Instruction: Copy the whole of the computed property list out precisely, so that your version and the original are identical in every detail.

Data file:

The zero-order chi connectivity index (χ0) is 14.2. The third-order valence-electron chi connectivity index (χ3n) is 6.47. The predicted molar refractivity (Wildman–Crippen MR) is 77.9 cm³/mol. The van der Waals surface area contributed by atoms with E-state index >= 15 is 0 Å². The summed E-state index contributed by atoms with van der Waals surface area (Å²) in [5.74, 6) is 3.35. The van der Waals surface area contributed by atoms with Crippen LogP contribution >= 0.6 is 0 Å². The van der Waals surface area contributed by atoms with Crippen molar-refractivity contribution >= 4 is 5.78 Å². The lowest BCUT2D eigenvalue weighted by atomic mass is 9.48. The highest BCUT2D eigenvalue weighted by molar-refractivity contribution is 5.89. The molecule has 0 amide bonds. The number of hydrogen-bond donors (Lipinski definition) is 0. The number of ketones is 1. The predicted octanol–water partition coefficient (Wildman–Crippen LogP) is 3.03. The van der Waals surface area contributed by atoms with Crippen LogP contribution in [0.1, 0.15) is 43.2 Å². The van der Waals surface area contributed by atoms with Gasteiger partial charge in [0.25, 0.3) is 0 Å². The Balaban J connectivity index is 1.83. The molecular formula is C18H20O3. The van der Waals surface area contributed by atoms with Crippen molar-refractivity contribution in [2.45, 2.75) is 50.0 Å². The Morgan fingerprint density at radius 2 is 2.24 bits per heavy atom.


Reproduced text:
The zero-order chi connectivity index (χ0) is 14.2. The third-order valence-electron chi connectivity index (χ3n) is 6.47. The predicted molar refractivity (Wildman–Crippen MR) is 77.9 cm³/mol. The van der Waals surface area contributed by atoms with E-state index >= 15 is 0 Å². The summed E-state index contributed by atoms with van der Waals surface area (Å²) in [5.74, 6) is 3.35. The van der Waals surface area contributed by atoms with Crippen LogP contribution >= 0.6 is 0 Å². The van der Waals surface area contributed by atoms with Crippen molar-refractivity contribution >= 4 is 5.78 Å². The lowest BCUT2D eigenvalue weighted by atomic mass is 9.48. The highest BCUT2D eigenvalue weighted by molar-refractivity contribution is 5.89. The molecule has 0 amide bonds. The number of hydrogen-bond donors (Lipinski definition) is 0. The number of ketones is 1. The predicted octanol–water partition coefficient (Wildman–Crippen LogP) is 3.03. The van der Waals surface area contributed by atoms with Crippen LogP contribution in [0.1, 0.15) is 43.2 Å². The van der Waals surface area contributed by atoms with Gasteiger partial charge in [0.25, 0.3) is 0 Å². The Balaban J connectivity index is 1.83. The molecular formula is C18H20O3. The van der Waals surface area contributed by atoms with Crippen molar-refractivity contribution in [2.45, 2.75) is 50.0 Å². The Morgan fingerprint density at radius 2 is 2.24 bits per heavy atom.